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What Is Risotto?
Risotto is an Italian rice dish, traditionally cooked with broth, butter, Parmesan cheese, white wine, and seasonal vegetables.
Risotto is traditionally made with arborio rice, a rounded short-grain white rice with a high starch content that gives risotto its signature creamy consistency.
Massimo eschews white wine and cheese for the pure flavor of roasted, puréed pumpkin sweetened with orange juice, ground with toasted almonds, and brightened with small pieces of sweet-and-spicy mostarda (preserved candied fruit). The idea is to get to the soul of the rice and extract its purest flavor.
Variations on Massimo Bottura’s Pumpkin and Orange Risotto
Historically, Italian pumpkins are grown in the north, while oranges typically hail from the southern region of Sicily. While they come from different parts of the country, these two ordinary ingredients actually pair perfectly in Massimo’s opinion.
- The beauty of this recipe is that any type of winter squash can be used: butternut squash, acorn squash, sugar pumpkins, or another variety you might prefer. Try different combinations until you find what you like the best.
- Similarly, try different orange-like citruses until you find one whose balance of sweetness and acidity complements the pumpkin you chose as well as your palate.
- In the summertime, try grapefruit.
- In winter, experiment with pomegranate juice and Turkish spices. Or even use this same application with peaches instead of pumpkin.
- Once you’ve mastered Massimo’s classic pumpkin risotto accented with orange, try making his chocolate-orange version, which focuses on bringing the fruit to the forefront of your palate. A final drizzle of dark chocolate puts a twist on the classic flavor combination.
Chef Massimo Bottura’s Pumpkin Risotto Recipe
Prep Time1 hr
Total Time10 hr
Cook Time9 hr
For the pumpkin purée:
- 1 medium pumpkin or winter squash
- 3 1/2 ounces (100 grams) apple mostarda
- 1 3/4 ounces (50 grams) crushed amaretti
For the traditional variation:
- Extra-virgin olive oil
- 1 pound and 2 ounces (500 grams) risotto rice, preferably Vialone Nano
- 4 1/4 cups (1 liter) freshly squeezed orange juice
- 7 ounces (200 grams) pumpkin purée
- Sliced, toasted almonds, crushed amaretti, and apple mostarda (see
- below), to garnish
Additional ingredients for the chocolate-orange variation:
- 3 oranges
- 1 cup granulated sugar
- 1 cup water
- Melted dark chocolate, to taste
- Sliced, toasted almonds, to garnish
- Blackened orange (see below), to garnish
- Make the pumpkin purée. Heat the oven to 175°F. Split the pumpkin in half, and scrape out the seeds and strings from the center (your yield should be about 21⁄4 pounds or 1 kilogram of flesh). Peel the pumpkin halves, then cut into rough 1-inch (3-centimeter) cubes. Spread the pumpkin cubes on a rimmed baking sheet, and place in the oven. Bake at least eight hours or overnight, until the pumpkin is as smooth as custard. Transfer the flesh to a blender, add the apple mostarda and the crushed amaretti, and process until very smooth. Transfer the purée to an airtight container, and refrigerate for up to four days.
- Make the risotto. Heat a small splash of olive oil in a medium-high skillet over medium heat. Add the rice and cook, stirring until lightly toasted and fragrant. Reduce the heat to medium-low, and pour in a splash of water to cool down the pan quickly. Stir until the water is almost evaporated, then pour in 7 tablespoons (100 milliliters) of the orange juice, stirring until the orange juice is almost evaporated. Continue adding orange juice in 7-tablespoon (100-milliliter) increments, cooking and stirring constantly. Wait until each batch is almost evaporated before adding the next. Continue until all the juice is added and the rice is al dente. Stir in the pumpkin purée, then remove the skillet from the heat. Drizzle in some olive oil and a splash of water to help create a smooth sauce.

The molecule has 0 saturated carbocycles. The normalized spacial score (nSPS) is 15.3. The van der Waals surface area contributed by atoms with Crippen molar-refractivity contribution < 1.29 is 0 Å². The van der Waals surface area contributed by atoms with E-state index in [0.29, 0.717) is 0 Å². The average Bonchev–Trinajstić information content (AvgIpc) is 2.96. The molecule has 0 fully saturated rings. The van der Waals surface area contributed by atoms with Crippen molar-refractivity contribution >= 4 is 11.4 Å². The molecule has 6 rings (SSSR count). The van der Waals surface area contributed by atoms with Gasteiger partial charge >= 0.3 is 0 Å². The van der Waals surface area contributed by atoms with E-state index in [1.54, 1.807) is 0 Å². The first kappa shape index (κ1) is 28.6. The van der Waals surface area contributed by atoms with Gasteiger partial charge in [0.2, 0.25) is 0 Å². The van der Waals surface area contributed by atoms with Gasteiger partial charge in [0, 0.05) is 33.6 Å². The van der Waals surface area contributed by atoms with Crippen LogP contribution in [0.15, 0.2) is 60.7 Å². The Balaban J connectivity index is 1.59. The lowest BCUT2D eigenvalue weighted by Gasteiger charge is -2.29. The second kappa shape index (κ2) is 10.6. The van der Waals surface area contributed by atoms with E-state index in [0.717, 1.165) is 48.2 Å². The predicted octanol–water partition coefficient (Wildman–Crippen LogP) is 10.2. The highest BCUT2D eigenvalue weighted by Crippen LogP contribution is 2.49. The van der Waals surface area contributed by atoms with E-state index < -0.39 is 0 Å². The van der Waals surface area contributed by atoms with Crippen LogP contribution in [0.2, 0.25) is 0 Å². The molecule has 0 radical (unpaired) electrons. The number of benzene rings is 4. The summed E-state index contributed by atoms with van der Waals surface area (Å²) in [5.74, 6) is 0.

- Plate the traditional variation. For the traditional variation, spoon the risotto onto a warm plate to form a thin layer. Sprinkle the almonds, amaretti crumbs, and pieces of apple mostarda over the rice to serve.
- Plate the chocolate-orange variation (if making). Pipe or spoon small dollops of candied orange purée on the bottom of a serving plate. Spoon the risotto over the dollops (enough to cover them). Drizzle the risotto with the chocolate and sprinkle with almonds. Using a microplane grater, lightly grate the blackened orange over the risotto to serve.
Candied Orange Purée:
- Using a vegetable peeler, remove wide strips of zest from 2 of the oranges. Place the strips on a cutting board, and thinly slice lengthwise to form matchstick-size pieces.
- Place the zest strips in a small saucepan with the granulated sugar and water, and stir to combine. Place the pan over medium-high heat, and bring to a boil, stirring until the sugar dissolves.
- As soon as the syrup comes to a full boil, remove the pan from the heat, pour the syrup and zest into a glass jar, and cover with the lid. Let the syrup and zest cool to room temperature, then refrigerate overnight.
- Place the orange strips in a blender and process, pouring in just enough syrup as needed, until the purée is smooth and thick. Transfer the purée to an airtight container, and refrigerate for up to one week.
- Heat the oven to 350°F.
- Wash 1 large navel orange clean with warm water, then dry it thoroughly.
- Place the orange on a parchment paper–lined baking sheet, and bake in the oven until blackened all over, about one hour.
- Reduce the oven temperature to 160°F, and continue cooking the orange until it is dehydrated and brittle, at least eight hours or overnight.
- Remove the baking sheet from the oven, and let the orange cool completely. Store the orange in an airtight container at room temperature for up to one month.
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